Toronto Raptors v Houston Rockets

Report: Knicks ownership may reconsider trade for Lowry if team continues to struggle

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The Raptors are rebuilding, and so not surprisingly, just about every player on the roster not tied to the team’s long-term plans is available in trade. Kyle Lowry is a skilled point guard that could help many teams, and with an expiring deal for just $6.1 million, he would come at a palatable price.

But the Raptors won’t just give him away, because they don’t have to — his salary comes off the books at the end of this season, so if nothing else, Toronto will get the cap space it desires for Lowry when the season is finished.

The recent deal the team made that sent Rudy Gay out of town and netted Greivis Vasquez does make Lowry expendable, however, and if assets are to be had in exchange for Lowry, the Raptors will make that deal — which is why both the Knicks and the Nets have been heavily rumored to be in the mix for his services.

The latest report on the Knicks front was that ownership shot down the deal that was close to being completed, partially because they didn’t want to give up a first round draft pick or a young player like Tim Hardaway Jr. or Iman Shumpert, but also in part because New York didn’t want to be seen as being taken advantage of by Raptors GM Masai Ujiri once again.

After Friday night’s loss in Boston, however, the Knicks may be forced to reconsider.

From Frank Isola of the New York Daily News:

The next 48 hours could determine whether James Dolan will trade a piece of the Knicks’ future — in the form of either a young player or a first-round pick — to acquire Toronto Raptors point guard Kyle Lowry.

With starting point guard Raymond Felton expected to be sidelined two to three weeks with a strained hamstring, Dolan could be forced into reconsidering a deal for Lowry if the Knicks continue to struggle against the Hawks on Saturday. …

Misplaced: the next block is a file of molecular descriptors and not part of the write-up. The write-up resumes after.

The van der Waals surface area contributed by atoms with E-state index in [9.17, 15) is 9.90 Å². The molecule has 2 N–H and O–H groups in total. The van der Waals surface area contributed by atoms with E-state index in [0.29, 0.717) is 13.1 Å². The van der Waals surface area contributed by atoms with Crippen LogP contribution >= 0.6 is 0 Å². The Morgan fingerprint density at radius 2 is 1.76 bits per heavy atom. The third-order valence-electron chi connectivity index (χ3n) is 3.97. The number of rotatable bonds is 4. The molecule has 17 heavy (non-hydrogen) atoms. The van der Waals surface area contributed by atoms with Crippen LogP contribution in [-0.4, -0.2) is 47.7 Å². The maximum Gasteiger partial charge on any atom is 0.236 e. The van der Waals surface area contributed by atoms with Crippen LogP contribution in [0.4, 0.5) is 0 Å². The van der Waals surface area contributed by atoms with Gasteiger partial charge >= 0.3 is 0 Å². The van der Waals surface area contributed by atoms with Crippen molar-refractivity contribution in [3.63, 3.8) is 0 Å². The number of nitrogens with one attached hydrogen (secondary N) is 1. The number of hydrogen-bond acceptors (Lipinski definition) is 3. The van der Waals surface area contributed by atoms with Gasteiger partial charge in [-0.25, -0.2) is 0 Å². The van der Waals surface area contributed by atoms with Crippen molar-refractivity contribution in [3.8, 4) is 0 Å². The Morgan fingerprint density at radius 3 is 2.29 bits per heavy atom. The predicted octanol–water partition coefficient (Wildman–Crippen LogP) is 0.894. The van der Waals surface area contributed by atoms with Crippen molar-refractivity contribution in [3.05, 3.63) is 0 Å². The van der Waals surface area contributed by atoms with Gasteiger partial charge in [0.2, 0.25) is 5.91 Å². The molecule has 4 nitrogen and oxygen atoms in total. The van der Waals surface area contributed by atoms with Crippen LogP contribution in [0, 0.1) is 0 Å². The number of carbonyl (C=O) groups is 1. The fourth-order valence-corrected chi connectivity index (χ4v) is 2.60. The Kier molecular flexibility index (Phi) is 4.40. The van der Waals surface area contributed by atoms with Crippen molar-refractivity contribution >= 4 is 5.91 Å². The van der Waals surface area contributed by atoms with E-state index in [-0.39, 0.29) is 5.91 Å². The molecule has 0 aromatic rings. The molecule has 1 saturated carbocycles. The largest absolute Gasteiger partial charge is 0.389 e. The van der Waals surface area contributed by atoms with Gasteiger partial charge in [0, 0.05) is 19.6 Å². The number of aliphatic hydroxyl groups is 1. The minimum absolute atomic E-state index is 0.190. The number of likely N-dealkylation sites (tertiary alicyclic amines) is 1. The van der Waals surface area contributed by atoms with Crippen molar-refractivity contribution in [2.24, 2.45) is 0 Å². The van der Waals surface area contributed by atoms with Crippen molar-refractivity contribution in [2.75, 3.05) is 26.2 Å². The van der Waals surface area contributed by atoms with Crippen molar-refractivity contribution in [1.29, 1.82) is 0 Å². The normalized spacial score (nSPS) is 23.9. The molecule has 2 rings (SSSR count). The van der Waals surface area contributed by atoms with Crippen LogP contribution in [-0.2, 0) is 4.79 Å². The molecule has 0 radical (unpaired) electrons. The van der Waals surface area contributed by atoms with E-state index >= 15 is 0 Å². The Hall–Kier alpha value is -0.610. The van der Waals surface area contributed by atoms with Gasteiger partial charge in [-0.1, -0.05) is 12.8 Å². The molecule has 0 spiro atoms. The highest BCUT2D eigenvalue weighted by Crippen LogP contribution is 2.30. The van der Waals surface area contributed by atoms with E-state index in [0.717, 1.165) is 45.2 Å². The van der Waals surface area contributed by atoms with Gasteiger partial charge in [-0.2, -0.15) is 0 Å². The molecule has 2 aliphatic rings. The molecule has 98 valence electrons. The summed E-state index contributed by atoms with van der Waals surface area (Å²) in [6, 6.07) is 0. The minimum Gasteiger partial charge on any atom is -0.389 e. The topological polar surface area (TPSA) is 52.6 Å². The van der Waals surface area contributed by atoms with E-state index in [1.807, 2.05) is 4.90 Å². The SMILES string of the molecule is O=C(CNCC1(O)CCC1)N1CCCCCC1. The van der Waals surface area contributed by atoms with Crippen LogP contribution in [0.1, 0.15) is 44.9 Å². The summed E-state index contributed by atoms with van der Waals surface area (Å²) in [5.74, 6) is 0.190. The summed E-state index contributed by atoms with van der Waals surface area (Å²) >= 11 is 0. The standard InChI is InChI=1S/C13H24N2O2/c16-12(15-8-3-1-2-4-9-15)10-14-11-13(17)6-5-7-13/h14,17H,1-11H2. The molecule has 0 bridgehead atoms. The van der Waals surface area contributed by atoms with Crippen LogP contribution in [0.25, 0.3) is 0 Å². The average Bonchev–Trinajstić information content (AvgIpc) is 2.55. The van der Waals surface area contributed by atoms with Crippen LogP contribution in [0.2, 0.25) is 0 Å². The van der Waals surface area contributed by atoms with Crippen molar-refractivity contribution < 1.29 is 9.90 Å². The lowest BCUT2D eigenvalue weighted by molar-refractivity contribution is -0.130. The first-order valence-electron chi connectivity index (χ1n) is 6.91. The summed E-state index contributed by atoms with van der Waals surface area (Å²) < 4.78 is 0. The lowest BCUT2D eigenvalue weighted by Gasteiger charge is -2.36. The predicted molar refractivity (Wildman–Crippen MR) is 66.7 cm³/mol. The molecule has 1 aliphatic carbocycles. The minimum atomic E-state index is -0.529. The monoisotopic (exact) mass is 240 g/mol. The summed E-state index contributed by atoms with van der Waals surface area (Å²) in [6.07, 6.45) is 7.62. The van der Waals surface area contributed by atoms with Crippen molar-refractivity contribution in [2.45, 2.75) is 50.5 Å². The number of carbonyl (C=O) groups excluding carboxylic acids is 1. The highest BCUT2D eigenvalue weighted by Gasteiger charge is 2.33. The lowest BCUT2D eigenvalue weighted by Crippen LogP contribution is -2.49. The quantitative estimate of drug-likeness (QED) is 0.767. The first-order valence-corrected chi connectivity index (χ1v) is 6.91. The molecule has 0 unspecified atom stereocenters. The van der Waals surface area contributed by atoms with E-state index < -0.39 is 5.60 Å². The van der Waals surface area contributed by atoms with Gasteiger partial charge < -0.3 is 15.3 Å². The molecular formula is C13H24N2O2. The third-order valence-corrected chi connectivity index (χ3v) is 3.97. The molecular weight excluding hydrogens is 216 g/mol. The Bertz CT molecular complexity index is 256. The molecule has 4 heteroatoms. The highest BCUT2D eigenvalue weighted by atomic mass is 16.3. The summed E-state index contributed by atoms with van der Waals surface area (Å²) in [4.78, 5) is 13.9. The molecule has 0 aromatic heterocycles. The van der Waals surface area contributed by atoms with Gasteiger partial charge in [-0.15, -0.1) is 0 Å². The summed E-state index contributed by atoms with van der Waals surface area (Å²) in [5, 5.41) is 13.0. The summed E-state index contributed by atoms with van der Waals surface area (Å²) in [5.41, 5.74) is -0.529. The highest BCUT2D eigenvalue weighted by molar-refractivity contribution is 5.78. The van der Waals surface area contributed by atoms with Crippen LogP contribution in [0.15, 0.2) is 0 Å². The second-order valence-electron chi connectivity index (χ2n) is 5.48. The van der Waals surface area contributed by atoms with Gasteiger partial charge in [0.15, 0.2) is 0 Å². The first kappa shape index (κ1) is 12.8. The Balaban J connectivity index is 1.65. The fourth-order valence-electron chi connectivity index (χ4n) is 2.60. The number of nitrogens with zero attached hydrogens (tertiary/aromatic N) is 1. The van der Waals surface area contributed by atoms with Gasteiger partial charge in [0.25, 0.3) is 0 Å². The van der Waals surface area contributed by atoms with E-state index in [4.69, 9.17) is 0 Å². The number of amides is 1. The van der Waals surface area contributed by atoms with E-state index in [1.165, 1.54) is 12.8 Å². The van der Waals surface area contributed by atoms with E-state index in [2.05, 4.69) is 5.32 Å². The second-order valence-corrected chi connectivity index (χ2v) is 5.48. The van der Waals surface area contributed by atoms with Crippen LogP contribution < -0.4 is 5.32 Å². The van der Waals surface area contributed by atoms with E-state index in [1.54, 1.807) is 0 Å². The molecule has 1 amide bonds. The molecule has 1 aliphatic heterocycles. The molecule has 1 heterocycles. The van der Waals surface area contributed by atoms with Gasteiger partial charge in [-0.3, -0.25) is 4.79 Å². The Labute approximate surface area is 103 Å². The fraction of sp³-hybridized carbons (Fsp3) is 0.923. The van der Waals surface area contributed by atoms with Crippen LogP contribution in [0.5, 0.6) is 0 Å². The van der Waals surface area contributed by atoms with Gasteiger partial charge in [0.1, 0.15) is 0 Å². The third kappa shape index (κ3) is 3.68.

Ujiri would prefer to receive another first-round pick, but there are reports that the Raptors would be amenable toward acquiring either Iman Shumpert or Hardaway in place of the pick. According to a source, the Knicks would prefer to keep Shumpert out of the deal for the purpose of including him in a future trade and perhaps package him with Amar’e Stoudemire.

The Knicks cannot possibly give up another first round pick (and they don’t even have any left to give until 2018), but they do like Hardaway and as the report noted, the team would like to retain Shumpert for inclusion in a larger deal for a more impactful piece — all of which makes New York’s choices here less than desirable.

It would seem to be inevitable that Lowry is dealt and that the Knicks will try to make a deal to shore up the roster. Whether or not the team caves to Ujiri once more remains to be seen, but it’s clear they need to get something done to see if they can turn things around.

Joking with Justin Timberlake at golf tournament, Stephen Curry throws mouthguard. Again.

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Well played Stephen Curry, well played.

He was joking around with Justin Timberlake at the American Century Championship celebrity golf tournament in Lake Tahoe this weekend (you can watch it on NBC, check your local listings) when Curry poked a little fun at himself by throwing his mouthguard.

Last time he did that he got a $25,000 fine. This time he got some laughs.

WNBA rescinds fines regarding protest shirts

FILE - In this Wednesday, July 13, 2016 file photo, members of the New York Liberty basketball team await the start of a game against the Atlanta Dream in New York. The WNBA is withdrawing its fines for teams and players that showed support of citizens and police involved in recent shootings by wearing black warmup shirts before and during games. WNBA President Lisa Borders said in a statement Saturday, July 23, the league was rescinding penalties given to the Indiana Fever, New York Liberty, Phoenix Mercury and their players for wearing the shirts–which was a uniform violation. The players started wearing them to show solidarity after shootings in Minnesota and Baton Rouge, La. (AP Photo/Mark Lennihan, File)
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LeBron James, Kyrie Irving, and a number of Cavaliers and Brooklyn Nets players wore “I can’t breathe” T-shirts in warmups after the death of Eric Garner in New York. LeBron and his then Heat teammates wore hoodies for a photo shoot after the Travon Martin shooting. NBA players have made other protest fashion statements, with no repercussions from the league.